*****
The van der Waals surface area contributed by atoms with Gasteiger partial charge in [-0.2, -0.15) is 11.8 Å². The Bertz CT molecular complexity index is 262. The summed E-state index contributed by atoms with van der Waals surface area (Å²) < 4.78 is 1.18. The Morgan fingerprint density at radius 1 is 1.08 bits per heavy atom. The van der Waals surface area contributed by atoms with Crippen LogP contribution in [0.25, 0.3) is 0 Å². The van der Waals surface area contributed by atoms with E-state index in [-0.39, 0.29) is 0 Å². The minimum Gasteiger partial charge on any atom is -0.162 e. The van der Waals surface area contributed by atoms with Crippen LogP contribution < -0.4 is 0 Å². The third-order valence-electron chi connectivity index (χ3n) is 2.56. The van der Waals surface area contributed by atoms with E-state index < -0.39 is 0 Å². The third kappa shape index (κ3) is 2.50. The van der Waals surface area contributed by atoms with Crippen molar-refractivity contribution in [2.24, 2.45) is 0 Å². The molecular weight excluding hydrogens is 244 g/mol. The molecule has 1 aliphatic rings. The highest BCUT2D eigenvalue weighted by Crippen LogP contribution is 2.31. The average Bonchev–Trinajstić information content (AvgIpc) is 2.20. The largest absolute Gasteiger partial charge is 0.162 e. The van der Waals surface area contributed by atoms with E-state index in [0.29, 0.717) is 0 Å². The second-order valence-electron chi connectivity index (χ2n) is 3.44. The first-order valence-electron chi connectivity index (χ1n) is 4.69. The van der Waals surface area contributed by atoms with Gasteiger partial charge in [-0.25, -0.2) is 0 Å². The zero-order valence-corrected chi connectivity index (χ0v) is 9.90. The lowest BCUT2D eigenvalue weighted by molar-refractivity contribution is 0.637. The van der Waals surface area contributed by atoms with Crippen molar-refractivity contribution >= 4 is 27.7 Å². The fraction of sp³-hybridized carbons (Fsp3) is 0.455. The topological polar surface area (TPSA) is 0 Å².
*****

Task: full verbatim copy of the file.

The van der Waals surface area contributed by atoms with Gasteiger partial charge in [-0.2, -0.15) is 11.8 Å². The Bertz CT molecular complexity index is 262. The summed E-state index contributed by atoms with van der Waals surface area (Å²) < 4.78 is 1.18. The Morgan fingerprint density at radius 1 is 1.08 bits per heavy atom. The van der Waals surface area contributed by atoms with Crippen LogP contribution in [0.25, 0.3) is 0 Å². The van der Waals surface area contributed by atoms with E-state index in [-0.39, 0.29) is 0 Å². The minimum Gasteiger partial charge on any atom is -0.162 e. The van der Waals surface area contributed by atoms with Crippen LogP contribution < -0.4 is 0 Å². The third-order valence-electron chi connectivity index (χ3n) is 2.56. The van der Waals surface area contributed by atoms with E-state index < -0.39 is 0 Å². The third kappa shape index (κ3) is 2.50. The van der Waals surface area contributed by atoms with Crippen molar-refractivity contribution in [2.24, 2.45) is 0 Å². The molecular weight excluding hydrogens is 244 g/mol. The molecule has 1 aliphatic rings. The highest BCUT2D eigenvalue weighted by Crippen LogP contribution is 2.31. The average Bonchev–Trinajstić information content (AvgIpc) is 2.20. The largest absolute Gasteiger partial charge is 0.162 e. The van der Waals surface area contributed by atoms with E-state index in [0.29, 0.717) is 0 Å². The second-order valence-electron chi connectivity index (χ2n) is 3.44. The first-order valence-electron chi connectivity index (χ1n) is 4.69. The van der Waals surface area contributed by atoms with Gasteiger partial charge in [-0.25, -0.2) is 0 Å². The zero-order valence-corrected chi connectivity index (χ0v) is 9.90. The lowest BCUT2D eigenvalue weighted by molar-refractivity contribution is 0.637. The van der Waals surface area contributed by atoms with Crippen molar-refractivity contribution >= 4 is 27.7 Å². The fraction of sp³-hybridized carbons (Fsp3) is 0.455. The topological polar surface area (TPSA) is 0 Å².